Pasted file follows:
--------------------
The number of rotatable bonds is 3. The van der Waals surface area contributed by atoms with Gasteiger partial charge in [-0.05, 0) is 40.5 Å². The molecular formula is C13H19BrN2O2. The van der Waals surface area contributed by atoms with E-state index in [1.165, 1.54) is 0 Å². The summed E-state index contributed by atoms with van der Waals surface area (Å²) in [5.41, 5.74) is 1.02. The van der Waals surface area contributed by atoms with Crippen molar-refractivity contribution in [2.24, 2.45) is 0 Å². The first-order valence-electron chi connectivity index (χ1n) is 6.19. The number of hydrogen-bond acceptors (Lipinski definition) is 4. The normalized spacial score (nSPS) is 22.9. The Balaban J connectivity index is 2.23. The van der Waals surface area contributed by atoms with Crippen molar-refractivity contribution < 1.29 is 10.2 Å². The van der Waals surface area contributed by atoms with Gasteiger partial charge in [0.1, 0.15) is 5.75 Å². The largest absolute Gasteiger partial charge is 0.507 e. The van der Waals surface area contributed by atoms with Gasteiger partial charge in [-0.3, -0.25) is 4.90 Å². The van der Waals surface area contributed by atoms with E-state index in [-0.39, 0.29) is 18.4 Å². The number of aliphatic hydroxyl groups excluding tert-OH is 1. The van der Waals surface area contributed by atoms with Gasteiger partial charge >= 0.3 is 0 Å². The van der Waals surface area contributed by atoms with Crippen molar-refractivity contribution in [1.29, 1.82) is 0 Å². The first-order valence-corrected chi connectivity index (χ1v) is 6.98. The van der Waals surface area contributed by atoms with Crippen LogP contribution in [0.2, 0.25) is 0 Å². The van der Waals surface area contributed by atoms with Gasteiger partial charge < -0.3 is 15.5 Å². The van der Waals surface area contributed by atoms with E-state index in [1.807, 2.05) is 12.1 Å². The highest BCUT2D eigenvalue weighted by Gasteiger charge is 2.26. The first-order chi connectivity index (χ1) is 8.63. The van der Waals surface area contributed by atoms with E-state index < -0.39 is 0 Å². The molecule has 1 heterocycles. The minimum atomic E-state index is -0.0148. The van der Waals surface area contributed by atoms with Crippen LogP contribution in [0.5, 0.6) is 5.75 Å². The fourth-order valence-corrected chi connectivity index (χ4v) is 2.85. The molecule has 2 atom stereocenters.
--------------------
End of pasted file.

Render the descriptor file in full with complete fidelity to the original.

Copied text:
The number of rotatable bonds is 3. The van der Waals surface area contributed by atoms with Gasteiger partial charge in [-0.05, 0) is 40.5 Å². The molecular formula is C13H19BrN2O2. The van der Waals surface area contributed by atoms with E-state index in [1.165, 1.54) is 0 Å². The summed E-state index contributed by atoms with van der Waals surface area (Å²) in [5.41, 5.74) is 1.02. The van der Waals surface area contributed by atoms with Crippen molar-refractivity contribution in [2.24, 2.45) is 0 Å². The first-order valence-electron chi connectivity index (χ1n) is 6.19. The number of hydrogen-bond acceptors (Lipinski definition) is 4. The normalized spacial score (nSPS) is 22.9. The Balaban J connectivity index is 2.23. The van der Waals surface area contributed by atoms with Crippen molar-refractivity contribution < 1.29 is 10.2 Å². The van der Waals surface area contributed by atoms with Gasteiger partial charge in [0.1, 0.15) is 5.75 Å². The largest absolute Gasteiger partial charge is 0.507 e. The van der Waals surface area contributed by atoms with Gasteiger partial charge in [-0.3, -0.25) is 4.90 Å². The van der Waals surface area contributed by atoms with E-state index in [-0.39, 0.29) is 18.4 Å². The number of aliphatic hydroxyl groups excluding tert-OH is 1. The van der Waals surface area contributed by atoms with Gasteiger partial charge >= 0.3 is 0 Å². The van der Waals surface area contributed by atoms with Crippen molar-refractivity contribution in [1.29, 1.82) is 0 Å². The first-order valence-corrected chi connectivity index (χ1v) is 6.98. The van der Waals surface area contributed by atoms with Crippen LogP contribution in [0.2, 0.25) is 0 Å². The van der Waals surface area contributed by atoms with Gasteiger partial charge < -0.3 is 15.5 Å². The van der Waals surface area contributed by atoms with E-state index in [1.807, 2.05) is 12.1 Å². The highest BCUT2D eigenvalue weighted by Gasteiger charge is 2.26. The first-order chi connectivity index (χ1) is 8.63. The van der Waals surface area contributed by atoms with E-state index < -0.39 is 0 Å². The molecule has 1 heterocycles. The minimum atomic E-state index is -0.0148. The van der Waals surface area contributed by atoms with Crippen LogP contribution in [0.5, 0.6) is 5.75 Å². The fourth-order valence-corrected chi connectivity index (χ4v) is 2.85. The molecule has 2 atom stereocenters.